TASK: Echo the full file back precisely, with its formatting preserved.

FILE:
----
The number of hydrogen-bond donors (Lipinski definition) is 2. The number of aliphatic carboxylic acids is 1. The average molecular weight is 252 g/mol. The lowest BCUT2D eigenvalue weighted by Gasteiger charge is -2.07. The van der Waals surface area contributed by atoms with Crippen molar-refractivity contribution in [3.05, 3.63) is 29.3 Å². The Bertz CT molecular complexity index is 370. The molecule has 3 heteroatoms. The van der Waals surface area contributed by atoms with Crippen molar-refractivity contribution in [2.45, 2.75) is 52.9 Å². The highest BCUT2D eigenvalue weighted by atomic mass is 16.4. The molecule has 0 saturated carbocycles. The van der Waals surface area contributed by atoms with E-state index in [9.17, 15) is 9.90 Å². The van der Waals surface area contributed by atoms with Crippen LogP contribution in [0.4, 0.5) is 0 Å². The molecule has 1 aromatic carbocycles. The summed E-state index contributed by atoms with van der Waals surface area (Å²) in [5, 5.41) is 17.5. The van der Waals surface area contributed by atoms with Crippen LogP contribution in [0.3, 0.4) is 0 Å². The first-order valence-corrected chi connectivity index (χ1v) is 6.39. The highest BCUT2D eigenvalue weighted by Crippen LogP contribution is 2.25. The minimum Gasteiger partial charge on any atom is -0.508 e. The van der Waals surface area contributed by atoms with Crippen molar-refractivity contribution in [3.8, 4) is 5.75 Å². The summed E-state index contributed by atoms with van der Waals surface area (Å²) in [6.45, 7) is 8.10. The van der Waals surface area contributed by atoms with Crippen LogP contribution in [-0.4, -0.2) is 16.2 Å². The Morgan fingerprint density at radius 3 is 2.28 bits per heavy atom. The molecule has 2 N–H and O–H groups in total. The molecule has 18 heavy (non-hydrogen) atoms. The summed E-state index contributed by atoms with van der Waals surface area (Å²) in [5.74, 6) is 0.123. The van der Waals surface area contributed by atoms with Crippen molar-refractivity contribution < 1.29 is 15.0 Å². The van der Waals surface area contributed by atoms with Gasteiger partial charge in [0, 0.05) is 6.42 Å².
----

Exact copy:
The number of hydrogen-bond donors (Lipinski definition) is 2. The number of aliphatic carboxylic acids is 1. The average molecular weight is 252 g/mol. The lowest BCUT2D eigenvalue weighted by Gasteiger charge is -2.07. The van der Waals surface area contributed by atoms with Crippen molar-refractivity contribution in [3.05, 3.63) is 29.3 Å². The Bertz CT molecular complexity index is 370. The molecule has 3 heteroatoms. The van der Waals surface area contributed by atoms with Crippen molar-refractivity contribution in [2.45, 2.75) is 52.9 Å². The highest BCUT2D eigenvalue weighted by atomic mass is 16.4. The molecule has 0 saturated carbocycles. The van der Waals surface area contributed by atoms with E-state index in [9.17, 15) is 9.90 Å². The van der Waals surface area contributed by atoms with Crippen LogP contribution in [0.4, 0.5) is 0 Å². The molecule has 1 aromatic carbocycles. The summed E-state index contributed by atoms with van der Waals surface area (Å²) in [5, 5.41) is 17.5. The van der Waals surface area contributed by atoms with Crippen LogP contribution in [0.3, 0.4) is 0 Å². The first-order valence-corrected chi connectivity index (χ1v) is 6.39. The highest BCUT2D eigenvalue weighted by Crippen LogP contribution is 2.25. The minimum Gasteiger partial charge on any atom is -0.508 e. The van der Waals surface area contributed by atoms with Crippen molar-refractivity contribution in [3.8, 4) is 5.75 Å². The summed E-state index contributed by atoms with van der Waals surface area (Å²) in [6.45, 7) is 8.10. The van der Waals surface area contributed by atoms with Crippen LogP contribution in [-0.4, -0.2) is 16.2 Å². The Morgan fingerprint density at radius 3 is 2.28 bits per heavy atom. The molecule has 2 N–H and O–H groups in total. The molecule has 18 heavy (non-hydrogen) atoms. The summed E-state index contributed by atoms with van der Waals surface area (Å²) in [5.74, 6) is 0.123. The van der Waals surface area contributed by atoms with Crippen molar-refractivity contribution < 1.29 is 15.0 Å². The van der Waals surface area contributed by atoms with Gasteiger partial charge in [0, 0.05) is 6.42 Å².